Snakes and Arrows is Rush's eighteenth studio album, the first since 2002's Vapour Trails, and the first work from Rush since the Excellent 2004 EP of cover songs, Feedback. With Feedback, Rush went back to the very beginning, recording songs they played in their cover band days. Snakes and Arrows, has stylistically stayed with the old days, sounding more like Rush of the early 80's than anything of the near past.
The radio played Far Cry is the first single off the album, and is very traditional Rush sounding. Armour and Sword, the second piece, is wonderfully weaved around an acoustic verse, that reminisces of old Rush, but with a new flair. Workin' Them Angels could almost belong to the Fly By Night album and The Larger Bowl returns Lifeson to the acoustic guitar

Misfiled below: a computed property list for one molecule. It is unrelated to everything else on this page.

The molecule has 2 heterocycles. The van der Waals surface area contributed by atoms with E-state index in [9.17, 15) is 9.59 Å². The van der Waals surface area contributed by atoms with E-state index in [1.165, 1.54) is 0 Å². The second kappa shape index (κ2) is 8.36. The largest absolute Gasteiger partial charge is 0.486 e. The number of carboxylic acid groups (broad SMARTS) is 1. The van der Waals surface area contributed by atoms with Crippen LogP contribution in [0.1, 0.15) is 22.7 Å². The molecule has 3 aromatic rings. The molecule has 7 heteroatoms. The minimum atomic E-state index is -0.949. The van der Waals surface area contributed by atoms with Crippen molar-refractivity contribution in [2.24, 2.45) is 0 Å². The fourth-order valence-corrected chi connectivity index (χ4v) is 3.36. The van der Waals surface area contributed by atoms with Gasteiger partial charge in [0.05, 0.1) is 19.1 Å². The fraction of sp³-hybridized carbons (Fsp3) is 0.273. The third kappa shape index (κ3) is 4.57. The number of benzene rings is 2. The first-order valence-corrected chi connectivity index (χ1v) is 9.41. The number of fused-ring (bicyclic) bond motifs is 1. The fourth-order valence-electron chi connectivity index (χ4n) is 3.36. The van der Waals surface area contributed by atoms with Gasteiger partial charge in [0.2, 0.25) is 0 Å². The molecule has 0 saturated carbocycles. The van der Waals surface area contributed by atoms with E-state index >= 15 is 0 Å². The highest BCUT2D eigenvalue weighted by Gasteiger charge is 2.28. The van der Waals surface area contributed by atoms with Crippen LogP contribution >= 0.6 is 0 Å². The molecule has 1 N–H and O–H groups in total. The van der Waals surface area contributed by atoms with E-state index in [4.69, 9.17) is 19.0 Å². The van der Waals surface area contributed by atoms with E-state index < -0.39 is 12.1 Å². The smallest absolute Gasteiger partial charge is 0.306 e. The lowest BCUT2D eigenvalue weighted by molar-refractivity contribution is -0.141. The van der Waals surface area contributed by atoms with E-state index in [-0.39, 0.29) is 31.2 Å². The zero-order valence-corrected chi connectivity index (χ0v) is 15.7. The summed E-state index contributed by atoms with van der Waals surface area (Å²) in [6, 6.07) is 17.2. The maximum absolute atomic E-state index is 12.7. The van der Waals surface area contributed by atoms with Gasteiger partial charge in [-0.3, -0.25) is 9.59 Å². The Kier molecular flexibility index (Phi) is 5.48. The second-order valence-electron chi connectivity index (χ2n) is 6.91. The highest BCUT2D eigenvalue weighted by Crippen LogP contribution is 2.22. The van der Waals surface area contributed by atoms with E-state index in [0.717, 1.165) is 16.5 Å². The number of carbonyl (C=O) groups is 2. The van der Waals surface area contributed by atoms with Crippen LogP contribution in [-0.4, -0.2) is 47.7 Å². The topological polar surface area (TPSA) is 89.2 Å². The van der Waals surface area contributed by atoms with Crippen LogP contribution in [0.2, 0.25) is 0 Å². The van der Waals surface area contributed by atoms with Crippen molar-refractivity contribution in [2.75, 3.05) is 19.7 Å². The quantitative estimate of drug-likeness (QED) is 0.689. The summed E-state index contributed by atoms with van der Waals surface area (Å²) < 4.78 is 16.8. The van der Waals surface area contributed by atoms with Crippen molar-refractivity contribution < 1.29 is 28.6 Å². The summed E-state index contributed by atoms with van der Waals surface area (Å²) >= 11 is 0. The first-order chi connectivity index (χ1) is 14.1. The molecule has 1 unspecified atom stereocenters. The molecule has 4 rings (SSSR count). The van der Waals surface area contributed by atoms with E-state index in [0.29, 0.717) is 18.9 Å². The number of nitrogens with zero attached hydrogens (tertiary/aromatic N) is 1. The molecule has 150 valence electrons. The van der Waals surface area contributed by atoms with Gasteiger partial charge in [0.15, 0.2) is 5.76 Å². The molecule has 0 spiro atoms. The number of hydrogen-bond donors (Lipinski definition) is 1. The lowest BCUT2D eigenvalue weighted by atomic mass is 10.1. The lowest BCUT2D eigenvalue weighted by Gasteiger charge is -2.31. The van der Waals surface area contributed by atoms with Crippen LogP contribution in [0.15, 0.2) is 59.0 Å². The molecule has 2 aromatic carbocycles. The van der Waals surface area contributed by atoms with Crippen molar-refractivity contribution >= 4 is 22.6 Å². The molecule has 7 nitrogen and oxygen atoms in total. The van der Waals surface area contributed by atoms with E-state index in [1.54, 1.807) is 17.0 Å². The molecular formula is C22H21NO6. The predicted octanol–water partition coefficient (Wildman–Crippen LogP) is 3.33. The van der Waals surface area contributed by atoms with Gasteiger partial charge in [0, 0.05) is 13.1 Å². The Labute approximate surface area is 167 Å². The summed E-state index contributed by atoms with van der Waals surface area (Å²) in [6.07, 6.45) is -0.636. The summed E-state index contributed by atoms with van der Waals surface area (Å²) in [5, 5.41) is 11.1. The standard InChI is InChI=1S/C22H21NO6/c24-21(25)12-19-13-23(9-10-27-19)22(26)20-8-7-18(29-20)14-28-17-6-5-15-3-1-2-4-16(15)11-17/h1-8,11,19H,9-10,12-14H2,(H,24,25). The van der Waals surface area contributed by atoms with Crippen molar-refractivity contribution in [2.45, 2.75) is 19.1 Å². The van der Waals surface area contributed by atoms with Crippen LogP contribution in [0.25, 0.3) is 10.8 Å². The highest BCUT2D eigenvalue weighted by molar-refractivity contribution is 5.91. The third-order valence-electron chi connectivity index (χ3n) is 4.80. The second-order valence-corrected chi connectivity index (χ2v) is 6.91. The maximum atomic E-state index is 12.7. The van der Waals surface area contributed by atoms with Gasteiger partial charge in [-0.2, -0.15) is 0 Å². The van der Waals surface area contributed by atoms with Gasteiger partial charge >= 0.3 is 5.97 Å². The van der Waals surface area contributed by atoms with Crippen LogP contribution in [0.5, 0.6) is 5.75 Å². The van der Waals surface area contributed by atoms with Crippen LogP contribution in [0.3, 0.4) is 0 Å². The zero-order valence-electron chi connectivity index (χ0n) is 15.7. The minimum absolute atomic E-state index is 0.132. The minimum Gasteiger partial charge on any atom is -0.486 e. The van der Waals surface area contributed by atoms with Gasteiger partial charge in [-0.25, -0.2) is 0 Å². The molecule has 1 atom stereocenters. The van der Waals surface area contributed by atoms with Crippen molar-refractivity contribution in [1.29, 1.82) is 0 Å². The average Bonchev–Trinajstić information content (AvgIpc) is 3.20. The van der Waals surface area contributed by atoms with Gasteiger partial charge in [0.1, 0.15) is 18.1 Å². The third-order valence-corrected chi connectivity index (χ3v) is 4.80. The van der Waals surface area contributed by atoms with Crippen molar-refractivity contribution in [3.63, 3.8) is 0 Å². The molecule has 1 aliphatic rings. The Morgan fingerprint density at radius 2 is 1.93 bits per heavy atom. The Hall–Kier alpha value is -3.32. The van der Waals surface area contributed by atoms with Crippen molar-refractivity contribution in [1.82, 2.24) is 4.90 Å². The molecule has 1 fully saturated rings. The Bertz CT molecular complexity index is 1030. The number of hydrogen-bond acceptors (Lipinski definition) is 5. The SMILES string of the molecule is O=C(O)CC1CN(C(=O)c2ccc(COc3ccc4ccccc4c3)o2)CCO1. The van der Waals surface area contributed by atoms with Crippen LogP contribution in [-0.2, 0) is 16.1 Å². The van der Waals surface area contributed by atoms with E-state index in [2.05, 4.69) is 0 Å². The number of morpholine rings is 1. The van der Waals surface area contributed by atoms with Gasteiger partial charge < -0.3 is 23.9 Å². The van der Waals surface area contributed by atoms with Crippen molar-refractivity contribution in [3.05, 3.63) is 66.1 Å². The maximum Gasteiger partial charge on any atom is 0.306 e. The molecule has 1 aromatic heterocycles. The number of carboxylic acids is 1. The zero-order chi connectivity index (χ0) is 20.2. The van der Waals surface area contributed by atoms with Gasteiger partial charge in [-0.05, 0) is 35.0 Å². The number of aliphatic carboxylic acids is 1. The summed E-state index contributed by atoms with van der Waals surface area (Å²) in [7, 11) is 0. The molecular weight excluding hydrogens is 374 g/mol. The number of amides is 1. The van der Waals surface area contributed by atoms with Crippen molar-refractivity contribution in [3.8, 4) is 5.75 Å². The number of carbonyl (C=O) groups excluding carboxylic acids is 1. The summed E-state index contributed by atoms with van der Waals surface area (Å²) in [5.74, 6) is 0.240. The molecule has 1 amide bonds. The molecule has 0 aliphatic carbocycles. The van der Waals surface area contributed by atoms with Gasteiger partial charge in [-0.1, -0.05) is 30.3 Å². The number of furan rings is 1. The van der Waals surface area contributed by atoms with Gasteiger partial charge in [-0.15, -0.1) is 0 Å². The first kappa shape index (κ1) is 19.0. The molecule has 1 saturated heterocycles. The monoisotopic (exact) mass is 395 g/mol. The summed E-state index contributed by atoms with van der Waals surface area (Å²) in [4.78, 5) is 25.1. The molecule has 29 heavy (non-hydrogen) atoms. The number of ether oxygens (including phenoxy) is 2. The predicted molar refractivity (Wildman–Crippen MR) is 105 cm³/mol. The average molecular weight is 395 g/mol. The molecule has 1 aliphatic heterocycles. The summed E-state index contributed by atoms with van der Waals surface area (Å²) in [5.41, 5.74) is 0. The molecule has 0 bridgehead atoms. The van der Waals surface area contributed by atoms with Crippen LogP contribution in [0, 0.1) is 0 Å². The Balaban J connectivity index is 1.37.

Acoustic guitars run throughout this album, giving it a warmth that other Rush efforts haven't always had, and speaking of acoustics, Hope, Lifeson's small acoustic piece is one of the albums true treats. The CD's other instrumentals, The Main Monkey Business and Malignant Narcissism both are excellent and work well to meld the album together. This is Rush's first multi-instrumental album.
Much has been made of Peart's lyrics on this album being very faith oriented, an understandable investigation of Peart's inner feelings on the issue considering much that has happened in his life the last ten years. However, the lyrics truly jump out at you, the examinations Peart is undergoing clearly defined and understood. There is little in the way of "Wonder what he means by that" in this album.
Overall this is an excellent Rush album, but still very much a Rush album. By that I mean if you are a die hard Rush fan, you have reason to rejoice. If you are not really a fan, this probably won't convert you. And if, like myself, you can go either way with Rush, this is one of the better ones.
4.5 out of 5